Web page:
Bakhita recorded having a certain awe for the world and its creator: “Seeing the sun, the moon and the stars, I said to myself: ‘Who could be the Master of these beautiful things?’ And I felt a great desire to see Him, to know Him and to pay Him homage,” she wrote.
Eventually she was purchased by the Italian consul Calisto Legnani, who later gave her to a friend of the family, Augusto Michieli, who brought her to Italy as a nanny to his daughter. In the Italian families was the first time she was not mistreated.
While she was with the Michieli family she discovered the Crucified Christ through the gift of a small silver crucifix, given to her by the family’s estate manager. Looking at it, she felt something she could not explain, she would later say.
This was her first introduction to Jesus, whom she called “The Good Master.” In 1888, when she was almost 20 years old, she and the Michieli daughter were sent to be guests at the Institute of the Catechumens run by the Canossian Sisters in Venice. There she began her journey of faith.
Soon after she was baptized, taking the name Josephine Margaret. Desiring to dedicate her life to God, she won a legal battle to remain in Italy (though her master wanted her to return to Africa with him) and entered the Canossians in 1896.
She dedicated the rest of her life to assisting her community and teaching others to love God, and she died on Feb. 8, 1947.
St. Josephine was beatified in 1992 and canonized in 2000 by St. John Paul II. She is the first person to be canonized from Sudan and is the patron saint of the country.
Rome, Italy, Feb 7, 2017 / 06:02 pm (CNA/EWTN News).- Colombia is the only country in the Americas where child soldiers can still be found.
Despite the recent signing of a peace agreement between the Colombian government and FARC rebels, it’s estimated that some 6,000 minors are still fighting for the guerrillas, though the numbers aren’t exact.
However, what is known for certain is that thousands of youth in the country hit 18 after spending years of their childhood in armed combat.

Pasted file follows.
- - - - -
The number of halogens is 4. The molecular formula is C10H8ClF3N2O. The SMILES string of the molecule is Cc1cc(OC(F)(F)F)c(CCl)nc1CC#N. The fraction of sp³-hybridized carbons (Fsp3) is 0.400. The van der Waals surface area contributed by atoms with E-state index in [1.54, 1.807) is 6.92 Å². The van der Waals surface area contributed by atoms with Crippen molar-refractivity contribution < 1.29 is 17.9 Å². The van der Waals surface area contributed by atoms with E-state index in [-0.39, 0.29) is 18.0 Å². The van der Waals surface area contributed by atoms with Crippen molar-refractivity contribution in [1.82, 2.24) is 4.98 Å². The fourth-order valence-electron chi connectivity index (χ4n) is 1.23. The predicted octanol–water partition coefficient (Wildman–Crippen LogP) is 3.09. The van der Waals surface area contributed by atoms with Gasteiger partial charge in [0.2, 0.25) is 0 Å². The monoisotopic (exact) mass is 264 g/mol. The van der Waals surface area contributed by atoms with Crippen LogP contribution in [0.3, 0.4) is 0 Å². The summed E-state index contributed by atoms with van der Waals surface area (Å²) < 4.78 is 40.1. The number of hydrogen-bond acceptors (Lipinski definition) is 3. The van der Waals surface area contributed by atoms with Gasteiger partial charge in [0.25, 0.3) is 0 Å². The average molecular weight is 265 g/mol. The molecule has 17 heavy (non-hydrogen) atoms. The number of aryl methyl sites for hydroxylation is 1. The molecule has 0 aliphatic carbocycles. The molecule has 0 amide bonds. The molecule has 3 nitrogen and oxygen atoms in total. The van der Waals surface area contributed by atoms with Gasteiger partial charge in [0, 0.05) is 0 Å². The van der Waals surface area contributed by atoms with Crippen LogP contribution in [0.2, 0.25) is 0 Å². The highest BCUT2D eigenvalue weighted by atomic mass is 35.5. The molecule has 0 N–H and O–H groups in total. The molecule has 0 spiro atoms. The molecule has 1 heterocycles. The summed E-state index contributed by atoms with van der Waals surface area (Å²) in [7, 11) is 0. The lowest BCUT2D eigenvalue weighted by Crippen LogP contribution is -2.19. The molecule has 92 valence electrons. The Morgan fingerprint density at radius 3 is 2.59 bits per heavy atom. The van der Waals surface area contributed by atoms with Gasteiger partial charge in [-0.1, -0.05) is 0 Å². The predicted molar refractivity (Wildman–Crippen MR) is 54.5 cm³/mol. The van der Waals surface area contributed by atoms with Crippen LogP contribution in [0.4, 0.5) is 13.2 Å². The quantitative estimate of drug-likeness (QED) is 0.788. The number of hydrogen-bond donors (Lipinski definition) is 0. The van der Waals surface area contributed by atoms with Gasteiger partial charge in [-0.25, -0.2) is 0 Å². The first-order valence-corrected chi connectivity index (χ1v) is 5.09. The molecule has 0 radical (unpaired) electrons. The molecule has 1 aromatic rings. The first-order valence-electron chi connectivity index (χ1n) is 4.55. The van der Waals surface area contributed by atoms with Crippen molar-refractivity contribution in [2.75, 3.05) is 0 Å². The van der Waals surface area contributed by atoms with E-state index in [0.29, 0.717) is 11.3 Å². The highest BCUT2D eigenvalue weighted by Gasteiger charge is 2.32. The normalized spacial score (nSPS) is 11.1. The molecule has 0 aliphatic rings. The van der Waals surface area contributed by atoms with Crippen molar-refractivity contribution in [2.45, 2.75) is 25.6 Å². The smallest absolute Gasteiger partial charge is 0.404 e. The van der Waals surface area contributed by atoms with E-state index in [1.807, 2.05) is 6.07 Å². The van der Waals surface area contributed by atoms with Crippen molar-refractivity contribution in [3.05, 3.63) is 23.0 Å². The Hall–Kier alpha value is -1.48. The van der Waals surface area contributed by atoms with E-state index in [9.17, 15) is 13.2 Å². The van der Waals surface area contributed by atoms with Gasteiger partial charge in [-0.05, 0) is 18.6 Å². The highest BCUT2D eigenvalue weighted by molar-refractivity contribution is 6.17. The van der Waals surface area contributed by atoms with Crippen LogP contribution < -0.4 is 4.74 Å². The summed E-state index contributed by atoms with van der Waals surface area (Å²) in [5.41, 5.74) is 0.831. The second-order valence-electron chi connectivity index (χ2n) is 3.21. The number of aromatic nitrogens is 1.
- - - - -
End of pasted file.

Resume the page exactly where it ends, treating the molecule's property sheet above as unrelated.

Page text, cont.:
While the phenomenon is typically associated with Africa, it’s a surprisingly raw reality for Colombia, since poverty and domestic violence often leave many youth desperate, making the desire to leave home and join criminal gangs or, in this case, guerrilla forces, seem like an exciting alternative.
This was the case for Catalina and Manuel – two youth from difficult backgrounds who left home and joined forces with the Revolutionary Armed Forces of Colombia (FARC), fighting in their ranks for several years until traumatic events eventually drove them to leave.
In a documentary on Salesian efforts to help troubled youth in Colombia, Catalina shared her heart-wrenching story, recounting how ever since she was little “I had issues with my stepfather. He got drunk and beat me, he always gave me bruises.”
“He hit me with hot sticks, straight from the fire. I had problems with him because he tried to abuse me,” she said. While she was able to resist her stepfather’s advances, when she attempted to tell her mother what happened, “my mother never believed me.”
Catalina described how when her stepfather would hit her mother, she would defend her, but sometimes her mother hit her as well.
“It was too much,” she said, explaining that “I grew to hate my mother.” She eventually started smoking, partying and using “basuco” – a paste used as a base for cocaine – before attempting suicide.
However, one day when she while she was out she heard a sound like “metal against metal.” When she saw that it came from FARC guerrilla fighters, she immediately left to join them at age 13.
While at first being with the guerrillas seemed “like a dream,” Catalina, who was handed a gun that was bigger than she was after just eight days in the guerrilla camp, soon found herself asking “what have I got myself into now?”
Describing the most traumatic moment during her time with the guerrillas, Catalina explained that she and her boyfriend at the time were among 44 people, including many children, who arrived at another camp.
When night came, she and her boyfriend were alone when around eight helicopters attacked their battalion.
Soon “something collapsed on me and I fell in a deep sleep. I felt sleepy and in a stupor,” she said.